For those of you who don't already know: we are in the midst of a
golden age of young adult fiction. The new YA wave -- written for teens aged
12-18 and dealing with coming-of-age issues -- reached the attention of adults
with the onset of Harry Potter mania, and metastasized with the Twilight phenomenon. For over a decade now, publishers and
writers of all stripes have been jumping on the very lucrative bandwagon of a
literature unlimited by age-specific markets, and unhindered by a disgust of
Hyphen's been looking at the work of Asian American authors in bringing
the concerns of As Am literature into the YA realm,
and there's a lot of it. It's only inevitable that Asian American writers would
quickly reach beyond ethnic-specific narratives into some of the most popular
genres (fantasy, paranormal romance, and, of course, science fiction) filling
the YA sections of your local bookstores.
E.C. Myers' debut novel Fair Coin
is an instructive example of this attempt to bridge -- or perhaps simply
to transcend -- the gap between ethnic YA and speculative YA. In depicting multicultural
characters, while focusing on its plot rather than on cultural issues, Fair Coin is fingering the leading edge of a new trend we've
seen in adult speculative fiction. But does it really succeed in melding
multi-ethnic concerns with genre necessities? (And is that even a goal for its
Ephraim takes care of his alcoholic single mother, and longs for Jena,
the hot geek girl of his dreams. His best friend Nathan periodically gets
stuffed into lockers, and both generally place their lives on the sucky end of
the teenage scale. Then one day Ephraim comes home from school to find his
mother has attempted suicide. The reason? The cops took her that day to
identify a dead body that looked exactly like Ephraim.
Among the dead boy's effects Ephraim finds a coin; a mysterious note
leads him to flip the coin while making a wish. His experimental wish, that his
mother be okay, comes truer than he could have expected, and he begins to make
more of the wishes that an unhappy teenaged boy would make – including one for
a relationship with Jena. But when the wishes start coming with high price
tags, and Nathan becomes obsessed with the coin, Ephraim starts looking for a
way to stop the madness.
Photo of the author by Monika Webb
To reveal more of the plot would be to spoil it, and we don't do
spoilers here. But I'll give you a spoilerish hint: what starts out as a fairy/morality
tale clearly in the fantasy-YA genre turns, at the mid-point, into a science
fiction story involving advanced technology and multiple universes. While some
may appreciate the shift in genre, others will find it a weakness. The genre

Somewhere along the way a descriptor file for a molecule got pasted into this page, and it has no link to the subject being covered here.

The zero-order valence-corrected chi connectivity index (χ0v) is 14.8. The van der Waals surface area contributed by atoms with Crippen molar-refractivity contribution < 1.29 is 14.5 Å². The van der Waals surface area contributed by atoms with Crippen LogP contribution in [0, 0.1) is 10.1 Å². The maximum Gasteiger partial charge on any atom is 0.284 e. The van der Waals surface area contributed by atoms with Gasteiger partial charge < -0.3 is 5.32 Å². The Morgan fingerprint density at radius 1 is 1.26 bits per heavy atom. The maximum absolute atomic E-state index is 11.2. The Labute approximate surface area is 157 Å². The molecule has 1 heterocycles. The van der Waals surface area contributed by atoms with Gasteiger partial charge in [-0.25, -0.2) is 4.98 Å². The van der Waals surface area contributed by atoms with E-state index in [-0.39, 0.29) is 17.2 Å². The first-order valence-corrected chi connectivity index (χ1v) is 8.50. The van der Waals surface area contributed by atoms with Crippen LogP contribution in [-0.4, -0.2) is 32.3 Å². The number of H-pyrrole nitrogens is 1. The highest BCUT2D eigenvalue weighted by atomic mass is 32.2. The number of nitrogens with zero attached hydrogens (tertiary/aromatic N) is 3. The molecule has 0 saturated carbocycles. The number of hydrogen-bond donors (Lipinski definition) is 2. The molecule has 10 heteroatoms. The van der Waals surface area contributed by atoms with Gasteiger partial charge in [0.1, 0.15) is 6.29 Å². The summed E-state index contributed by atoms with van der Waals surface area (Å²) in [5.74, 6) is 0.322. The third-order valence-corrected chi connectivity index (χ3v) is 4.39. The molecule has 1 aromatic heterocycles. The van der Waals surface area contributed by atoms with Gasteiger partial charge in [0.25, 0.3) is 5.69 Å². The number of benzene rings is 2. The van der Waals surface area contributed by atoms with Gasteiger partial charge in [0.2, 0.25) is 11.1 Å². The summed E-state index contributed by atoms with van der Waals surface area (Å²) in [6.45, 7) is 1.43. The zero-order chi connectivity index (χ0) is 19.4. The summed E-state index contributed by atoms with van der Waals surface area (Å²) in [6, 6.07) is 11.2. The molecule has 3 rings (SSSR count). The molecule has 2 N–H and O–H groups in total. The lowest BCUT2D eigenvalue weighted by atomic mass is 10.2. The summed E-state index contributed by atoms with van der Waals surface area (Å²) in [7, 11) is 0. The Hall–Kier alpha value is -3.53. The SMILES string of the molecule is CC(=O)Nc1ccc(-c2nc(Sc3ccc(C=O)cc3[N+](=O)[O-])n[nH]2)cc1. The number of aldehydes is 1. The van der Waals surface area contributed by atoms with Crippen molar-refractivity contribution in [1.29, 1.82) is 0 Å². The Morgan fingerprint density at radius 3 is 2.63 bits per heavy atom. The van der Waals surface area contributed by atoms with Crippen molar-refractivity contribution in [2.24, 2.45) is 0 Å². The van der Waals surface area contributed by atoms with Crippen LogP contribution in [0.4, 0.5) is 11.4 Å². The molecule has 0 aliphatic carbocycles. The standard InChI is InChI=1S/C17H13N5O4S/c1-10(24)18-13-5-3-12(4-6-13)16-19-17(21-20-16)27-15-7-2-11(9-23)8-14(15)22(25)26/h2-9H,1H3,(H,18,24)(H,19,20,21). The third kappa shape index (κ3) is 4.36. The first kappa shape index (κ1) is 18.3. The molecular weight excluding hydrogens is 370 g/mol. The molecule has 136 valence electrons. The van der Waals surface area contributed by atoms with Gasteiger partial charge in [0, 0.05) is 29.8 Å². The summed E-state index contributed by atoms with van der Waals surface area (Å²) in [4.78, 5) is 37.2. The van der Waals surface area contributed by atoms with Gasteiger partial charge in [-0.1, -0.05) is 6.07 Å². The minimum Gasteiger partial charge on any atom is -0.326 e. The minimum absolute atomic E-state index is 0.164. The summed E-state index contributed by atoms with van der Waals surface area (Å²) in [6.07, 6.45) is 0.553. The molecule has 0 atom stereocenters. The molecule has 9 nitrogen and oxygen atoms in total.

change accompanies a change in the apparent direction and purpose of the novel,
stymie-ing reader expectations of a resolution to the moral quandary Myers has
posed. The second half devolves into a rapid series of episodes that don't
advance character development or make psychological sense; the line-up of
incidents don't mirror the change and growth in the characters' thinking the
way YA -- or traditional coming-of-age or quest tales -- require.
Myers' lack of focus on the characters' cultural backgrounds can also
be seen as either a strength or a weakness. It's always refreshing to see a
multiracial cast sawing away at a plot that doesn't involve social justice
angst. But, while having characters of many colors is a triumph in itself, what
does it avail if they all behave according to mainstream American cultural
dictates? Nathan may or may not be Latino. We have no other clues besides his
last name. And Jena's Asian heritage exists only as a way to make her features
"exotic" (a word actually used to describe her). Given that she's
already a teenage male fantasy, there's an ick-factor to her depiction that
might impact Asian American readers. In a YA field strewn with more
culturally-conscious work, incidental world- and character-building that relies
on cultural specificity really should be a prerequisite.
And our hero? Is never specifically enough described, leaving the
reader to fill-in-ethnicity-here … but let's be honest, in YA as in everything
else, you're white until proven otherwise.
This leaves Fair Coin in fair contention for a
position in the same-old-same-old: white hero/deracinated ethnic sidekicks.
So, a bridge between ethnic coming-of-age and the more popular genre
YA? Not so much, from this seat. But, to be fair, Myers never claimed to be
attempting that span. To judge the book purely on the values it develops for
itself: the first half of Fair Coin flows
with spirit and fun, and -- even after it shifts to a seemingly new genre -- few
readers will have trouble reading it from end to end.
Bottom line? Support a hapa bruddah and buy this book. You'll get a
kick out of it. But be sure to round out your kids' diets with some Malinda Lo, too.
Claire Light is a San Francisco-based writer and cultural worker. You can encounter her at Kearny Street Workshop or the Carl Brandon Society.